Artillerymen interact with local shopkeepers

Combined Joint Task Force - 82 PAO
Story by Sgt. Matthew Thompson

Date: 10.24.2009
Posted: 11.01.2009 15:04
News ID: 40929

WARDAK PROVINCE, Afghanistan — In the village of Zaywalat outside of Combat Outpost Garda, Battery B Soldiers with 4th Battalion, 25th Field Artillery Regiment, 3rd Brigade Combat Team, 10th Mountain Division, spoke to the local shopkeepers and interacted with the villagers during a patrol, Oct. 24.

"It helps for them to see us here in a less kinetic fashion interacting with the shopkeepers, especially with the kids," said 1st Lt. Charles Anderson, a platoon leader. "It shows that we're here not as a force to oppress them but as someone here to help them."

The Soldiers stepped out of their Mine Resistant Ambush Protected vehicles and began the walk through the quarter-mile stretch of shops along the road. Anderson's main mission was to ask the shopkeepers how and where they store their money.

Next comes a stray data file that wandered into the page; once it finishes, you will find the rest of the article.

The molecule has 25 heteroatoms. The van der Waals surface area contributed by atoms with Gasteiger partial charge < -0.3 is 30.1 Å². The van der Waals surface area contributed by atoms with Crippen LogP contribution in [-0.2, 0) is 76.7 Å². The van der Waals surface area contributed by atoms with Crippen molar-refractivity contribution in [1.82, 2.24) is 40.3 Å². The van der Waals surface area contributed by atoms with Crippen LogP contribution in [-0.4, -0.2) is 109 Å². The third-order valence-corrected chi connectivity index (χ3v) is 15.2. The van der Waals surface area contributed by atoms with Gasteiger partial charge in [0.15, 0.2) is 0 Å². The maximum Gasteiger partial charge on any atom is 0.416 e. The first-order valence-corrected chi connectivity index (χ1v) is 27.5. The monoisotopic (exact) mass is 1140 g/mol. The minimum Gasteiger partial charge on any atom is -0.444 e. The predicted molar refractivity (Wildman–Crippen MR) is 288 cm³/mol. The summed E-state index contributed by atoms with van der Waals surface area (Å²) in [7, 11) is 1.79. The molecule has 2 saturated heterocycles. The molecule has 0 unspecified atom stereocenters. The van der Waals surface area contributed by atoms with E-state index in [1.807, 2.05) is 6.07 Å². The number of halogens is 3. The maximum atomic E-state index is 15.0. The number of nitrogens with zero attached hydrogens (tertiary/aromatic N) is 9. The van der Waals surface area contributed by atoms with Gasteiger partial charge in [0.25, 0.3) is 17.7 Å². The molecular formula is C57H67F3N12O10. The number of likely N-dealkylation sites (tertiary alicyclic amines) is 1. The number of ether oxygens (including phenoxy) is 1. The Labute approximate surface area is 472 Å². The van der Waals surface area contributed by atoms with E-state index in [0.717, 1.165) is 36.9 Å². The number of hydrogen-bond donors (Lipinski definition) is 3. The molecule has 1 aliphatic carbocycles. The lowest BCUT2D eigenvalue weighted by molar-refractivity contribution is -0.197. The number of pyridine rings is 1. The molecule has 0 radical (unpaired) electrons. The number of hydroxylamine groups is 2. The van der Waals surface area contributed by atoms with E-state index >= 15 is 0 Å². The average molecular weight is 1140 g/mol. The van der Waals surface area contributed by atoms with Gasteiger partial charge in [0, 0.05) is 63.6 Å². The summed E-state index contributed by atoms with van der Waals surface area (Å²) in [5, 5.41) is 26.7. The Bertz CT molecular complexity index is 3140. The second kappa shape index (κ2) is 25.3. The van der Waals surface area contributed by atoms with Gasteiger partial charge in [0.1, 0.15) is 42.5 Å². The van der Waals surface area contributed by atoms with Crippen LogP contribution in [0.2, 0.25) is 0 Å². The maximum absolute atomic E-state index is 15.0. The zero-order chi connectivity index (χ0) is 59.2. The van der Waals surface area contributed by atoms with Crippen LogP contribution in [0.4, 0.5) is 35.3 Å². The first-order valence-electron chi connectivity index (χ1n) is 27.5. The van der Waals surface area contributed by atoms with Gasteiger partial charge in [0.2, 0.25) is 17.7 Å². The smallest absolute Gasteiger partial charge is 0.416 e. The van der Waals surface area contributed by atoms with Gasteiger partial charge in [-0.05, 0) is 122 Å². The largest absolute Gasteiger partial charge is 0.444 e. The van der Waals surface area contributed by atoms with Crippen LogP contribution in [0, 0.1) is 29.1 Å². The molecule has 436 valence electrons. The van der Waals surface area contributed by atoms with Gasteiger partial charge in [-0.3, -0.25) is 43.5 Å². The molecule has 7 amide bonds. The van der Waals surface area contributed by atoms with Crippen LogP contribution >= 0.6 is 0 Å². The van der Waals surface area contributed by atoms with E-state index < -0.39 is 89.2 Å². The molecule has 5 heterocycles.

"I'm just trying to get an idea of where the money goes in these bazaars," the Buffalo, N.Y., native added. "We're trying to find out what they do with the money here or if they take it to a bank in Kabul."

"We're just trying to track down and make sure the money stays in Afghanistan and it's not going to bad people," Anderson said.

According to Anderson, when the Soldiers arrived in the area in July, the villagers had been hesitant with offering any assistance to them.

"We're trying to push through and let the people know we're here to help them and partner with their government," Anderson said after talking with one of the business owners.

Staff Sgt. Rodney Turner, a cannoneer, added that he's seen a slow change in the way the villagers react to the Soldiers as they patrol through the village.

"We get a lot more done with being kind to these people rather than being aggressive," the Buffalo, N.Y., native said as several children ran over to shake his hand. "We came in a little aggressive and nervous. Right now they're warming up to us."

"Sometimes you have to just come in, sit down and shake hands," Turner said. "This right here is what will make our mission successful."